Think upon these things...

November 8, 2011

The Homanadensian War

The timeline of the career of Sulpicius Quirinius includes at least three solid points – his consulship in 12 BC, his service to Gaius in the East, from 2 to 4 AD, and his census of Judea in 6/7 AD.  There is some question about his status as governor of Crete & Cyrene (c.15 BC?) as it seems to have been a military command before the General had yet served as Consul, but the most significant question about the career of Quirinius is about the time at which he executed the Homanadensian War.
Given the inscriptional attestation in Antioch Pisidia for the presence of Legions V and VII in southern Galatia until after the Isaurian War (6 AD), it is unnecessary to suggest any Syrian Governor pursued the Homanadensians from the other side of the Taurus Mountains.  Further, the situation in the East during those years would have made it unwise to remove two of Syria’s three Legions (they were still not four at the death of Herod the Great) – aside from which any General starting a campaign from Antioch into the Taurus range should have begun with the Cilician mountains or Isaurians.  
Besides all this, the only suggestions that Quirinius attacked Pisidia from Syria are from those suggesting it happened from 3 to 1 BC.  Their motive is to contrive a late death for Herod and an early governorship for Quirinius, both of which should seem impossible after any thorough historical analysis.  Aside from this present volume*, they should check the works of Mitchell and Levick on Galatia, in the bibliography*.  But now having addressed his, we move on.
Accepting that Quirinius executed the Homanadensian War as Proconsul of Galatia, probably from Antioch Pisidia, means his governorship there must have occurred between 12 BC and 2 AD.  Fortunately the milestones of the Via Sebaste attest the presence of Cornutus Aquila and his completion (or near completion; see Levick) of that road in 6 BC.  Further, as the path of that road follows a difficult route through the mountains that is many miles west of the Kestros River valley, where the modern road lies, it seems even more certain that the Roman road was built as a limes (boundary road) before Pisidia had been fully pacified. 
That suggests Quirinius’ earliest arrival in Galatia at the middle of 5 BC.  At any rate, with a range between 6 BC and 2 AD it could hardly have been much later, and as the purpose for the road was for rapid military transport around a hostile area, it seems most natural to assume the next stage of preparation for that war began in the following year.  Galatia was not a strategic point at which to station Legions except to direct them locally, and the greater needs of the Empire would have motivated Augustus to pacify Anatolia as quickly as possible.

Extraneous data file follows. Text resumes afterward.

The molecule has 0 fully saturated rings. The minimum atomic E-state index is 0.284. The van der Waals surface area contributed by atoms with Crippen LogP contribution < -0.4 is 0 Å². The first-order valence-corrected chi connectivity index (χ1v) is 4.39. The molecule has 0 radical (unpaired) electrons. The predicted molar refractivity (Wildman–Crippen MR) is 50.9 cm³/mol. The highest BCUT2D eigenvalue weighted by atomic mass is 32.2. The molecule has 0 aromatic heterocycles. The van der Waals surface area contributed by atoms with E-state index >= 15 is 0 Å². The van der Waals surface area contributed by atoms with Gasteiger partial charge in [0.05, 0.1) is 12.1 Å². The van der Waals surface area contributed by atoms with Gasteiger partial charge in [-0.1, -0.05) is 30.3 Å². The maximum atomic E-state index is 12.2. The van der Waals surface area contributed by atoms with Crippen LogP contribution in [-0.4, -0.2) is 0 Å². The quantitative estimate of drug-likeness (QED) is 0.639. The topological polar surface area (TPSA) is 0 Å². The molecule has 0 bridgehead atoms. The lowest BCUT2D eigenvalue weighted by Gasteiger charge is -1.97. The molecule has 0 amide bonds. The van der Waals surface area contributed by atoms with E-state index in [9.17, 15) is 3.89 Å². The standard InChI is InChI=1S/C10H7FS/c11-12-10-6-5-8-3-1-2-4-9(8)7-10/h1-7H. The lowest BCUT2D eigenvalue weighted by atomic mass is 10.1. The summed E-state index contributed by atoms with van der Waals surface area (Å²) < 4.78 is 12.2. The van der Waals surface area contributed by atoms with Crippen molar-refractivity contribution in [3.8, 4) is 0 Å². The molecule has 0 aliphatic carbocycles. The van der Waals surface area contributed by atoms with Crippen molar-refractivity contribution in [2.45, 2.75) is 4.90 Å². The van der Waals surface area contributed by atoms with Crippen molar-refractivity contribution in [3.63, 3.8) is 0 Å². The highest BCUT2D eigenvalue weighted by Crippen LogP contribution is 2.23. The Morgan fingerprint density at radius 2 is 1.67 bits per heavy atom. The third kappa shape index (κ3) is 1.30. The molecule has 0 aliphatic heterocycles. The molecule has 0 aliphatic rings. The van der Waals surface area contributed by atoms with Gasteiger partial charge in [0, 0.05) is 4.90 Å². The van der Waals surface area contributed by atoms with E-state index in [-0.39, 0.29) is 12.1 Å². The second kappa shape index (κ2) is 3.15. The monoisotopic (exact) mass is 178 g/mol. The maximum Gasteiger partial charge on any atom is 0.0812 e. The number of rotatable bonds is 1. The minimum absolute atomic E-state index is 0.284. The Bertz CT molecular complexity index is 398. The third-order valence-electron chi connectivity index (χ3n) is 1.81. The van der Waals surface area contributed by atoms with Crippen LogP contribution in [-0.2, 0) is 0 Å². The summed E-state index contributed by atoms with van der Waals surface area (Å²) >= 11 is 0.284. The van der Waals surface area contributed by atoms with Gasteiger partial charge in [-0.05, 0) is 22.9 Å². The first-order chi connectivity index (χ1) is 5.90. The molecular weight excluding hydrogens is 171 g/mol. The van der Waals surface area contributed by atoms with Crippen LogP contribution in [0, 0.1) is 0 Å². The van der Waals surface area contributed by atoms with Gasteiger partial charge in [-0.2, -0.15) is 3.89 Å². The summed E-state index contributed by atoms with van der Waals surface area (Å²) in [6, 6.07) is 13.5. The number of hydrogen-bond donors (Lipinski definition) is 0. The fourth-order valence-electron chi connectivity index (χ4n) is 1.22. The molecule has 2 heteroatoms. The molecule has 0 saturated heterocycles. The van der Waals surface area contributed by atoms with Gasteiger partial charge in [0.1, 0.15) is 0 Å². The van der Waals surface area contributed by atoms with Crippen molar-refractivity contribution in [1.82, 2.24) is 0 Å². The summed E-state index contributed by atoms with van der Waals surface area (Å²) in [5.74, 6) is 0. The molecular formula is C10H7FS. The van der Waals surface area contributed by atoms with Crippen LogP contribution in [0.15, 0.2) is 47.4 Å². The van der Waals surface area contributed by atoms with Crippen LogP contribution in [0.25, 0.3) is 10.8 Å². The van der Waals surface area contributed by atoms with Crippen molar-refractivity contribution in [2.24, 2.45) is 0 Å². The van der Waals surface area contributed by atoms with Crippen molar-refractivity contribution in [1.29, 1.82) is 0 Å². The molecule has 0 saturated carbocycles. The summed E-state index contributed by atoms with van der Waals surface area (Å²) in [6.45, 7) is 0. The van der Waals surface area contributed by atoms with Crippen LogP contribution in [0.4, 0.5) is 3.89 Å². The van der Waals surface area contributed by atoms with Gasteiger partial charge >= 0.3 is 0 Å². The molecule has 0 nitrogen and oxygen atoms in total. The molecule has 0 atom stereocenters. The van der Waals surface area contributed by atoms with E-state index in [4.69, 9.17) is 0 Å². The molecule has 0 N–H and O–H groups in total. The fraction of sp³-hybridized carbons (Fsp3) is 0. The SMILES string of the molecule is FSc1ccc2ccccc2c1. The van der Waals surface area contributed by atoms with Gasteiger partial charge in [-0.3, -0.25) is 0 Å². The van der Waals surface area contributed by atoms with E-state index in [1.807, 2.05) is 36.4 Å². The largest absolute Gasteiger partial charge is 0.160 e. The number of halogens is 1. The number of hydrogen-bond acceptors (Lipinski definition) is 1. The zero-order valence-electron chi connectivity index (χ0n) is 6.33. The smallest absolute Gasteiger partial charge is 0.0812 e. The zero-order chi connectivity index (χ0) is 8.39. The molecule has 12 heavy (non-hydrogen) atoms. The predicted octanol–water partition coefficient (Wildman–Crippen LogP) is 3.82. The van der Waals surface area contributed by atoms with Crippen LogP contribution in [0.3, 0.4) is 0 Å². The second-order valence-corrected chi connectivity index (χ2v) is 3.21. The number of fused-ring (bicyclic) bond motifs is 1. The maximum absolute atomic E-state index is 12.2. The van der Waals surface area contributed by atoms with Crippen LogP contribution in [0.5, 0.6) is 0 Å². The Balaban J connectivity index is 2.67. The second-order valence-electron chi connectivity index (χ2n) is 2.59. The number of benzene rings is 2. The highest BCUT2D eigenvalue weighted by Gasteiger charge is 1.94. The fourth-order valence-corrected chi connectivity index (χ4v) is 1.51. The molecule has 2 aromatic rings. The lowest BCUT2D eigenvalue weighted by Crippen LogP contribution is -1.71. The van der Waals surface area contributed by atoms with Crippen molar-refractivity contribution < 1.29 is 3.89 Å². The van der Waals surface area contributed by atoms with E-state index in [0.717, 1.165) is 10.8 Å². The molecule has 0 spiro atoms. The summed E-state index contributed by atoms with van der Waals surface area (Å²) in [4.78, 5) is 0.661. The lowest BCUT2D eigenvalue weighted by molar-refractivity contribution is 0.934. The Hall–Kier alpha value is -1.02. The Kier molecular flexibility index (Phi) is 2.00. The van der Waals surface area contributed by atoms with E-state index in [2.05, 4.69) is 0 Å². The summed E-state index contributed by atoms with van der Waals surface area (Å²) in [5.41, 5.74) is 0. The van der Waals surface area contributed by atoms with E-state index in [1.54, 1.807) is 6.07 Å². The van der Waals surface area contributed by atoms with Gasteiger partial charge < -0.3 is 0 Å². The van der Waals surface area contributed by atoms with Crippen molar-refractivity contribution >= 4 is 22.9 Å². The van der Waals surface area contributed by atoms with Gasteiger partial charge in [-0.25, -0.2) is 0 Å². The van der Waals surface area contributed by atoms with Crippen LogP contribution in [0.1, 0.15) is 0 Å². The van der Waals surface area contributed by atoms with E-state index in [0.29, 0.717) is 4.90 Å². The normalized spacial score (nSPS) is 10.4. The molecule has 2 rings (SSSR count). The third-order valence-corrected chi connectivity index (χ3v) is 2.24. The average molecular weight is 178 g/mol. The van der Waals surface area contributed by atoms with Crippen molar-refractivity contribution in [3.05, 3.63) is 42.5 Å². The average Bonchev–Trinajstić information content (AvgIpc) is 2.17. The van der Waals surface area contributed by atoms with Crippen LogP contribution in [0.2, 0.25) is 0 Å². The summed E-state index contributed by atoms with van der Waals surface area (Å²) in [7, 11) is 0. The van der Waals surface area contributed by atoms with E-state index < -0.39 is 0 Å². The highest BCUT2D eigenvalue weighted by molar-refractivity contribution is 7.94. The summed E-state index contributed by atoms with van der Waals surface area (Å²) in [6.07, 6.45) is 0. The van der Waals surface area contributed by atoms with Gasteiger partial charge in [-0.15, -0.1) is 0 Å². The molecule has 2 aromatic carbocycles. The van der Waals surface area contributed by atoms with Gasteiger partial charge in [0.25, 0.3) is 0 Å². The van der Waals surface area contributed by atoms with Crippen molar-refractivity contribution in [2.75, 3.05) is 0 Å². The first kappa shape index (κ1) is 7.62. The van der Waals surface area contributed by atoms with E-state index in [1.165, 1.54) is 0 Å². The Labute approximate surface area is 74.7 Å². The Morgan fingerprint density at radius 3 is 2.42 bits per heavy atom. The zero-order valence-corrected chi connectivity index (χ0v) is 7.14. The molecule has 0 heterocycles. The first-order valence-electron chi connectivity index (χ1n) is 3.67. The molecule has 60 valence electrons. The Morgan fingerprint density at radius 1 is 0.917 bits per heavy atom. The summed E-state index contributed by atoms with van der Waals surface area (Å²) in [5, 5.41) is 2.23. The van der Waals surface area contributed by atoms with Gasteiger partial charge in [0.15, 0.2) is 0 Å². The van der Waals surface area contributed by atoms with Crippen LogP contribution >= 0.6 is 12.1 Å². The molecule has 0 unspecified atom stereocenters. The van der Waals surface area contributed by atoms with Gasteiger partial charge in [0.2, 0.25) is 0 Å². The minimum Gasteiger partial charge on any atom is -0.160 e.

On essentially this basis, among other points, Levick concurs with the great Ronald Syme who suggested the war belongs in the years 4-3 BC.  With their recommendation on top of such historical evidence, I simply conclude Quirinius arrived in 5 and left in 2, leaving two full summers for a campaign so difficult Augustus rewarded him with an ornamental triumph.  Obviously, this view excludes Quirinius from any participation in Syria between 3 and 1 BC, but as stated above, that prospect never had any firm historical footing anyway.
*This entire post excerpted from an unpublished draft manuscript.  
Comments and feedback will be much appreciated.

November 2, 2011


From NT Wright's Simply Jesus, Chapter 1

"Many Christians, hearing of someone doing "historical research" on Jesus, begin to worry that what will emerge is a smaller, less significant Jesus than they had hoped to find. Plenty of books offer just that:  a cut-down-to-size Jesus, Jesus as a great moral teacher or religious leader, a great man but nothing more. Christians now routinely recognize this reductionism and resist it. But I have increasingly come to believe that we should be worried for the quite opposite reason. Jesus--the Jesus we might discover if we really looked!--is larger, more disturbing, more urgent than we--than the church!--had ever imagined. We have successfully managed to hide behind other questions (admittedly important ones) and to avoid the huge, world-shaking challenge of Jesus's central claim and achievement. It is we, the churches, who have been the real reductionists. We have reduced the kingdom of God to private piety, the victory of the cross to comfort for the conscience, and Easter itself to a happy, escapist ending after a sad, dark tale. Piety, conscience, and ultimate happiness are important, but not nearly as important as Jesus himself."